Daniel Davis:

Okay, so I think firstly just, it’s great the organisations are surveying people and getting feedback from employees. If there’s one thing that’s come out of the pandemic that’s been positive, I think it’s that organisations are listening more to their employees. But one of the issues with this question of asking people directly how many days they want to spend at home is that it doesn’t really expose many of the trade-offs that people are making in that decision. So can imagine an office where people maybe only come in one day a week? If you’re an architecture, an interior designer, that there’s going to be a different type of office than an office where people come in five days a week. When you ask people that question just kind of straight up, you’re not really exposing to them all the other kind of trade-offs that they’re making.

And so really the way that I think about it is that, I mean it’s important to be listening to their employees and what they want to be doing, but it’s also important to understand what a company’s mission is, what the culture is, how they want to do work, and how they want to organise themselves. And I think a lot of it’s about finding those trade-offs and in some ways the number of days that someone ends up spending working in a particular place is more the outcome for a model rather than the thing that should be driving what the workplace model is.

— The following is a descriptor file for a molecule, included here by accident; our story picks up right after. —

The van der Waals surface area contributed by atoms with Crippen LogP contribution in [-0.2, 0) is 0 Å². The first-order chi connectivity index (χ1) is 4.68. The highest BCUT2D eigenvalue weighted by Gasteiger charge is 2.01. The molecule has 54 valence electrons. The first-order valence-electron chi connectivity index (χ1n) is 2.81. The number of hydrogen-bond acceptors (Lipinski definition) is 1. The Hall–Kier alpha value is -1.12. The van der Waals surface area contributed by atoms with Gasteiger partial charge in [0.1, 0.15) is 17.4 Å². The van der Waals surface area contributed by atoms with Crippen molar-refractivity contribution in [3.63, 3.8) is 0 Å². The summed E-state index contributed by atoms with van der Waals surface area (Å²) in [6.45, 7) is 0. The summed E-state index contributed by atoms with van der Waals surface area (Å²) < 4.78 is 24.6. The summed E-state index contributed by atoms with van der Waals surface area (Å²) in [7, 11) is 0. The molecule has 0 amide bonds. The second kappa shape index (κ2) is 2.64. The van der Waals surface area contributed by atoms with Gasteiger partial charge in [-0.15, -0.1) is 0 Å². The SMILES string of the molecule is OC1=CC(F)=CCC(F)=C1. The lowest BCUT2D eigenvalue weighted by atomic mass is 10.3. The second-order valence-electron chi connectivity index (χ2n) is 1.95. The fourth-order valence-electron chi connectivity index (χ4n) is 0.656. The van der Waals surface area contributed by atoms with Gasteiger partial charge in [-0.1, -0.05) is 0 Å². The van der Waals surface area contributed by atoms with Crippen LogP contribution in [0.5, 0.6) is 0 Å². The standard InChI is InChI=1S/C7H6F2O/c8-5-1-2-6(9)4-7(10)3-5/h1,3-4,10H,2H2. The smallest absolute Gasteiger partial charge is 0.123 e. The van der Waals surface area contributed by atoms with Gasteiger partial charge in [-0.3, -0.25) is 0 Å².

Catherine Van der Heide:

Yeah. Okay. So I know that was a question you did ask as part of the survey we ran, but it wasn’t the only one. So what’s different about this research?

Daniel Davis:

So I think probably one of the more interesting aspects of this research, at least from my perspective, is that we didn’t just ask questions that related to the architecture of the space and we didn’t just ask questions that related to the culture. So in other kind of surveys you’ll see from say HR groups and stuff that just focus on cultural, they’ll just focus on space. And in this, we were bringing those two together in a holistic survey. The other kind of aspect of it that was interesting is that we’d run the survey actually previously last year in Australia. So this year we expanded it out to 2,300 people and we also included people from Singapore, the UK and the US, which gives us the ability to both look back at what happened in Australia and compare it to what’s happening in these other places and then also compare all these other places against one another.

So the things that we really wanted to know was how the recovery was going internationally in all these different places. We’re curious about what had changed in the past six months. We wanted to know where people were wanting to work after the pandemic and we wanted to understand what was driving their preferences and those choices that they’re making. And we particularly wanted to know what was going to bring people back to office buildings after the pandemic.

Catherine Van der Heide:

And we also know, I guess, that the response to the pandemic has been incredibly varied depending on where we are in the world. And here I’m talking to you in London, you are in New York. So Daniel, how did you balance it all up against each other to get those insights?

Daniel Davis:

So we worked with a research partner to recruit all the people that participated in the survey and they’re a research partner that works with a bunch of well known brands and they’re able to pick people out of each of these countries that creates a representative sample of office workers in each region. So we had 500 people from the United States, 500 people from London, 500 people from Singapore and 800 people in Australia. And although we had more people in Australia in the survey, we actually weighted them a little bit differently, so the Australians didn’t have an outside impact on everyone else. And in total we asked around 40 questions to each participant.

Catherine Van der Heide:

So, that’s a lot of data.

Daniel Davis: